As soon as I saw this Famiclone I obsessed over it partially because I had seen another blogger (133mhz) write two articles on one that looked exactly like this one. 133mhz wrote up (Part 1 and Part 2) about cleaning and restoring a Famiclone, as well as how to swap out the cloned CPU and PPU for the original Nintendo chips, essentially making the Famiclone 100% a Famicom. My thoughts were to get my hands on a clone just like his and, sometime down the road, swap out the chips and have a Famicom with AV out, but seeing what I see now that's impossible. Even though they are identical outside they are far from the same on the inside, but that still doesn't concern me, as this is my first, properly functioning, Famiclone that looks like a Famicom.

Putting the technical issues aside, I originally had reservations about how the controller had the cable coming out of the top, instead of the sides. After playing with the console for a while, I feel this was a wise choice as this is what I'm more familiar with from the NES as well as almost all of my Famiclone controllers.


With the cable placement out of mind, I did find a few things that are slight concerns, but nothing more than slight. The Button layout is very close to one of my favorite third party NES controllers, so I'm familiar with that layout, but the edge of the buttons are much more rigid and come to an edge, instead of a smooth round off, which is just a bit weird. Also the D-pad is a complete 360 circle, which I sometimes find doesn't allow for accurate movement, instead pushing down to duck causes me to go off to the right a little.

Besides the concealed NOAC not allowing me to swap it out for real Nintendo chips, I'm perfectly ok with this system. The controllers are comfortable, the system works and offers the extra audio channel, which is all I really want in a Famiclone anyway. I feel I can sort out the video quality issue at some point, making this an extremely awesome little Famiclone, but until that I can completely enjoy it just the way it is, and I do!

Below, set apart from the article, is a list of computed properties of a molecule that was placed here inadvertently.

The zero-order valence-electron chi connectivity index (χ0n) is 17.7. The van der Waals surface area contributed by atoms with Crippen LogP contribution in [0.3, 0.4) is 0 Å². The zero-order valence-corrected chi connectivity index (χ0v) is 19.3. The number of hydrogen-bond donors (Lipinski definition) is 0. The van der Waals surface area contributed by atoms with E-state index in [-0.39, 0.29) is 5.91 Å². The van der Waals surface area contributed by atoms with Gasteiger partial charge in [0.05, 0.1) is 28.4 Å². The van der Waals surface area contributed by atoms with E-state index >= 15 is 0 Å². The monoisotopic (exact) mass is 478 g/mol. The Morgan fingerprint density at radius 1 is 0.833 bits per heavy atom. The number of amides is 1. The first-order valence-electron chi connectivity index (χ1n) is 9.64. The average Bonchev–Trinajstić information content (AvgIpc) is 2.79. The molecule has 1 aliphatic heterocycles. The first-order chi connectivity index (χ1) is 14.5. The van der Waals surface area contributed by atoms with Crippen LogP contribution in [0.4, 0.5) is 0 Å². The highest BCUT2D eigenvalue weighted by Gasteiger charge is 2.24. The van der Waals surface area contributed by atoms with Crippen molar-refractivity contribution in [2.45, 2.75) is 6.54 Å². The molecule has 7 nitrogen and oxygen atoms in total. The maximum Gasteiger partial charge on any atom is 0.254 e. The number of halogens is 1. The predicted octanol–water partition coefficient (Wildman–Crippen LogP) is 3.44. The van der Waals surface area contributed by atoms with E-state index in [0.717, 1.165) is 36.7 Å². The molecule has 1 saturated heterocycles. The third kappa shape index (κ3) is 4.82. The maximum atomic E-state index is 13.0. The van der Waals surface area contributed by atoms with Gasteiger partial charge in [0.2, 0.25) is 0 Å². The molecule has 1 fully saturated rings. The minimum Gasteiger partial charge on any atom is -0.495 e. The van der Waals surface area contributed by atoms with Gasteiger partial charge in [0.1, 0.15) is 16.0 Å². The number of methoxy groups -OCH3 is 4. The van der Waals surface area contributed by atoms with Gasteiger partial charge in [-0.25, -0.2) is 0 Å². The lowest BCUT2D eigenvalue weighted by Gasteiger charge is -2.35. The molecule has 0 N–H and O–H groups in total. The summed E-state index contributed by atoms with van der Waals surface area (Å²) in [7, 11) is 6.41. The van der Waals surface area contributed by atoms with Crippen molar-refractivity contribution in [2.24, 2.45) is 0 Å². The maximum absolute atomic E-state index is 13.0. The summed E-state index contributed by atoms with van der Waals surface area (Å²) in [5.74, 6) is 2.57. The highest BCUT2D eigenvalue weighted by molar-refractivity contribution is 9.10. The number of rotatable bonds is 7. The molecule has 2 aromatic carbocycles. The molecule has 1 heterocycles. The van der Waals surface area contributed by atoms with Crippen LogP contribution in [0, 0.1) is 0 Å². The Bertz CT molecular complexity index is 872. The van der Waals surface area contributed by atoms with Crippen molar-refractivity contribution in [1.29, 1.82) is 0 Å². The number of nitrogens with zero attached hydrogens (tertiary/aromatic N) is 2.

5 comments:

  1. I want also a famiclone that looks like a famicom but they are a bit expensive because it resembles a famicom.

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    1. Try mercadolibre.com.mx you may be able to find a deal on there.

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  2. I have a Family Game famiclone like this one. But mine doesn't use a NESOAC chip, it uses all the computer chips that are in a normal Famicom. Also the D-Pads are a little different. I have some pictures here.

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    1. That is early clone version. And the last version is only one shit.

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  3. I've got one that's very similar to this one, internally. Presumably, it predates the modern ASIC/glop-top designs. It's like there's a protoboard with pins mounted to the top, and the CPU/PPU is just mounted on the bottom, then the entire assembly is just turned upside down and slotted in like some kind of ghetto x86. It also suggests that possibly one COULD install an original CPU/PPU combo but you'd need to figure out which pins go where and build an adaptor board.

    It's rather unnecessary though. The clone design seems to be quite accurate, even supporting expansion audio on my copy of Rolling Thunder.

    Other differences include a pair of 15-pin joypad ports on the front of the system, and no hardwired controllers. The pair of controllers I got with it appear identical to the pictures here aside from the 15 pin plug, and oddly both of them are marked "I", so there's no second controller with microphone support.